On Friday, Croatia got the green light Brussels for the entry of Croatia (and Bulgaria) into the European Exchange Rate Mechanism (ERM II), and we learned that the central parity between the euro and the kuna with which to enter the Eurozone's proverbial ''lobby'' was set at 7.5345 kuna for one euro, which was the state of the exchange rate on Friday.

At least two years should be spent in the Eurozone's waiting room, which would mean the introduction of a common European currency at the earliest in early 2023. How likely this actually is for Croatia is quite another story.

"Joining the ERM II doesn't mean that the process of adopting the euro is now on autopilot, because both Croatia and Bulgaria are still facing important challenges and will hardly meet all the convergence criteria anytime soon," said ING analysts.

In short, while the Croatian authorities calculate that we are currently on the way to meeting the necessary criteria, the bank's economists predict the introduction of the euro for Croatia (as well as for the Bulgarians) "well after January the 1st, 2023."

In the case of Croatia, they see the challenges primarily in the sphere of the sustainability of public finances (public debt, deficit), and for Bulgaria, the main thorn in the side of that country is its institutional framework and the rule of law.

A ticket to ERM II was actually expected as the Croatian Government managed to comply with the reform points promised in last year's action plan, and the banks have also passed a comprehensive ECB assessment. However, the news received a lot of attention and positive comments, including the reaction of the market through the decline in yields on Croatian government debt - it fell to about 1.1 percent in a ten-year period.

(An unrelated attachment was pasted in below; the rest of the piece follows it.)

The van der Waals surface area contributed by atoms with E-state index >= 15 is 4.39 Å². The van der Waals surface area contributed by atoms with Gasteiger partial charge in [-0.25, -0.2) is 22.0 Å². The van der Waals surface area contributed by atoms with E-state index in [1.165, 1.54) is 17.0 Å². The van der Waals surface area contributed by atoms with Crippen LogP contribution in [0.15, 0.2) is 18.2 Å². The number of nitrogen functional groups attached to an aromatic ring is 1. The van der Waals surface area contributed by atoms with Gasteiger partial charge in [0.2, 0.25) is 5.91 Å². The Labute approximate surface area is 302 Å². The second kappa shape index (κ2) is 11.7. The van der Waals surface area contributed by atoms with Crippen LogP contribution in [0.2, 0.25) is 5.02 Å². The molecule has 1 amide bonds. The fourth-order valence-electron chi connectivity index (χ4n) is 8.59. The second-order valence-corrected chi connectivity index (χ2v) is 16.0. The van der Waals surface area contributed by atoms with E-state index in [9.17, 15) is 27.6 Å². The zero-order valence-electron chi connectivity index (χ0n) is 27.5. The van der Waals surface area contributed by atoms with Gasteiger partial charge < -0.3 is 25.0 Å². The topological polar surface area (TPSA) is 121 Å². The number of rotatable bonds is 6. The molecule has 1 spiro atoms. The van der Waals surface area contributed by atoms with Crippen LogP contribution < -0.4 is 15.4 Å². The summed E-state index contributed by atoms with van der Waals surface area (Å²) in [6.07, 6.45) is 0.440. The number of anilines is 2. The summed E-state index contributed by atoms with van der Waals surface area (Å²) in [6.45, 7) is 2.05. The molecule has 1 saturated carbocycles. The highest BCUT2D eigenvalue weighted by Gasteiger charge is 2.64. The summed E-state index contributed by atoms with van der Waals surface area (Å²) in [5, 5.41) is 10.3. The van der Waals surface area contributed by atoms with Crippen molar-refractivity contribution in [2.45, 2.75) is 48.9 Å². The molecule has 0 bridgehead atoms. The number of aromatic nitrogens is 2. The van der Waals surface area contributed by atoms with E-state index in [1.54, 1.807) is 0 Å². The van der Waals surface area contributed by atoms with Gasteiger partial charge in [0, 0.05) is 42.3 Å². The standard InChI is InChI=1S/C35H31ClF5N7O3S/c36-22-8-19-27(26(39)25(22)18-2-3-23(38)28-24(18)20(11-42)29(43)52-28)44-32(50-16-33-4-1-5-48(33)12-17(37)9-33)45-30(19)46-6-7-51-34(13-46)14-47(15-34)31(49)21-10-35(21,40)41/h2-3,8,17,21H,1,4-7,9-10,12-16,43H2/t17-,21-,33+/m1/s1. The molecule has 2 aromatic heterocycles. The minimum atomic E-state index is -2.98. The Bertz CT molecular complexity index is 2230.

By joining the exchange rate mechanism, which is accompanied by the establishment of very, very close cooperation with the European Central Bank, Croatia will be able to count on more generous ECB support than the recently agreed two billion euro heavy package as an additional source of foreign exchange liquidity.

At the same time, after Brexit and with the current frictions over the adoption of the EU Economic Recovery Plan, this is a welcome message that there is still an appetite among some nations for greater integration within the Union for the bloc itself after all.

Of the EU countries that have not yet adopted the euro, most of them don't yet show any intention of doing so.

The advantages of Croatia's entry into the Eurozone are considered to outweigh the disadvantages. Thus, the Croatian Chamber of Commerce (HGK) points out that the introduction of the euro should facilitate the business of entrepreneurs with more ease.

In addition to the elimination of currency risk and exchange costs, as well as the potential growth of the credit rating and lower financing costs, they also emphasised the advantages of additional financing that Eurozone members have in the current coronavirus crisis.

Entrepreneurs who advocate Croatian Eurozone membership see this as a better chance to implement the reforms that are desperately needed in Croatia, but unfortunately only get done when the country is under significant external pressure.

In addition to the Maastricht criteria, part of the set of measures that Croatia has undertaken to implement within the ERM II application includes administrative, ie the parafiscal relief of the economy and residents, as well as measures related to improving bankruptcy legislation and management in state-owned enterprises.

When it comes to those against the introduction of the euro, the arguments are mainly buffered up by claims that Croatia isn't yet economically ready for this step. People, on the other hand, are most afraid of the potential for rising prices.

They cite examples from other countries that suggest that prices should not increase significantly, and in most countries there has been some increase in wages at the same time to make up for it.

Given the weak industry and large imports, the average price level of consumer goods and services in Croatia is still higher than in some Eurozone countries. Finance Minister Zdravko Maric emphasised that the tax policy is still in our hands, and this also has an impact on prices and the control of them.

For more on Croatia's path to the Eurozone, follow our politics section.